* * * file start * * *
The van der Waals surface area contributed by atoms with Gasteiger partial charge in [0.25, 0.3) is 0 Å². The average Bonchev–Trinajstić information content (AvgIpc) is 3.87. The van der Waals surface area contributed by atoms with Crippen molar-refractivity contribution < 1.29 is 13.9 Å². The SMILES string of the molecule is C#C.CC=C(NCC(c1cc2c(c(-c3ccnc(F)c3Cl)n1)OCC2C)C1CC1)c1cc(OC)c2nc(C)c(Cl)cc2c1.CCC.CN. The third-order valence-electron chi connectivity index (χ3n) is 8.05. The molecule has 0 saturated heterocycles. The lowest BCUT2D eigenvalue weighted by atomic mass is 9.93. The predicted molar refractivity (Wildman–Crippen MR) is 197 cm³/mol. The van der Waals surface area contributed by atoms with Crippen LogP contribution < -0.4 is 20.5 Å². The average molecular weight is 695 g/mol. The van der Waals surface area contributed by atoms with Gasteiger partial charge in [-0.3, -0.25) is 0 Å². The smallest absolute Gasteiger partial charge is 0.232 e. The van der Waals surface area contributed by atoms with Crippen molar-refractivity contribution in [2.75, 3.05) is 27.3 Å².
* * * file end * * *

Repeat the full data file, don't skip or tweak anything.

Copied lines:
The van der Waals surface area contributed by atoms with Gasteiger partial charge in [0.25, 0.3) is 0 Å². The average Bonchev–Trinajstić information content (AvgIpc) is 3.87. The van der Waals surface area contributed by atoms with Crippen molar-refractivity contribution < 1.29 is 13.9 Å². The SMILES string of the molecule is C#C.CC=C(NCC(c1cc2c(c(-c3ccnc(F)c3Cl)n1)OCC2C)C1CC1)c1cc(OC)c2nc(C)c(Cl)cc2c1.CCC.CN. The third-order valence-electron chi connectivity index (χ3n) is 8.05. The molecule has 0 saturated heterocycles. The lowest BCUT2D eigenvalue weighted by atomic mass is 9.93. The predicted molar refractivity (Wildman–Crippen MR) is 197 cm³/mol. The van der Waals surface area contributed by atoms with Crippen LogP contribution < -0.4 is 20.5 Å². The average molecular weight is 695 g/mol. The van der Waals surface area contributed by atoms with Gasteiger partial charge in [-0.3, -0.25) is 0 Å². The smallest absolute Gasteiger partial charge is 0.232 e. The van der Waals surface area contributed by atoms with Crippen molar-refractivity contribution in [2.75, 3.05) is 27.3 Å².